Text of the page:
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SUDANESE military and protest leaders signed a “disappointing” power-sharing deal today.
The two sides are still at work on a more contentious constitutional agreement that would specify the division of powers, but they consider today’s deal an important step in the transition to civilian rule following the military overthrow of veteran dictator Omar al-Bashir in April.
However, Sudanese Translators for Change’s Hikma Yacoub told the Star she was “not happy” with the “disappointing” agreement, as there was no representation of women’s interests and outstanding issues such as armed violence were not addressed.
She said: “How is it going to be implemented? There are lots of grey areas including issues with the rebel groups.
“They haven’t provided us with details. It’s very frustrating.”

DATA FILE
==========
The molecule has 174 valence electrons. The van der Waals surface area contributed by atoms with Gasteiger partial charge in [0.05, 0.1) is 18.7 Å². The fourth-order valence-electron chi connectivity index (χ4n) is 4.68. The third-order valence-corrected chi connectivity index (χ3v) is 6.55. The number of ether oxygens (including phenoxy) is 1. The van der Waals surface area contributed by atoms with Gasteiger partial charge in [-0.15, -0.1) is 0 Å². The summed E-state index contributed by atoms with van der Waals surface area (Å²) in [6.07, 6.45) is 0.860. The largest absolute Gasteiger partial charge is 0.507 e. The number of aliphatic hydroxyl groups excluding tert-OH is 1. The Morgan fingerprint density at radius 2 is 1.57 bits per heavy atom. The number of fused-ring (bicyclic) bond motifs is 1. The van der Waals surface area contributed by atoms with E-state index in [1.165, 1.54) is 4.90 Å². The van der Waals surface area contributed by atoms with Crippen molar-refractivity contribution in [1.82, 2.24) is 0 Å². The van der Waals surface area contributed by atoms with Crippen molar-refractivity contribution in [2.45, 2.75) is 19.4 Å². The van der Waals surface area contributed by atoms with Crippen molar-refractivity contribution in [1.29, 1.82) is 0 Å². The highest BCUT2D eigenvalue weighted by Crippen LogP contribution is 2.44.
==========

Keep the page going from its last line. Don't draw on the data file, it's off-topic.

The deal will establish a joint civilian-military sovereign council to rule Sudan for a little over three years while elections are organised. A military leader will head the 11-member council for the first 21 months, followed by a civilian for the next 18.
The Communist Party said it and some other factions rejected the agreement because it did not provide for an immediate handover of power to civilians or an international investigation of the violence.
Meanwhile, protests against civilian deaths continued in the capital Khartoum.
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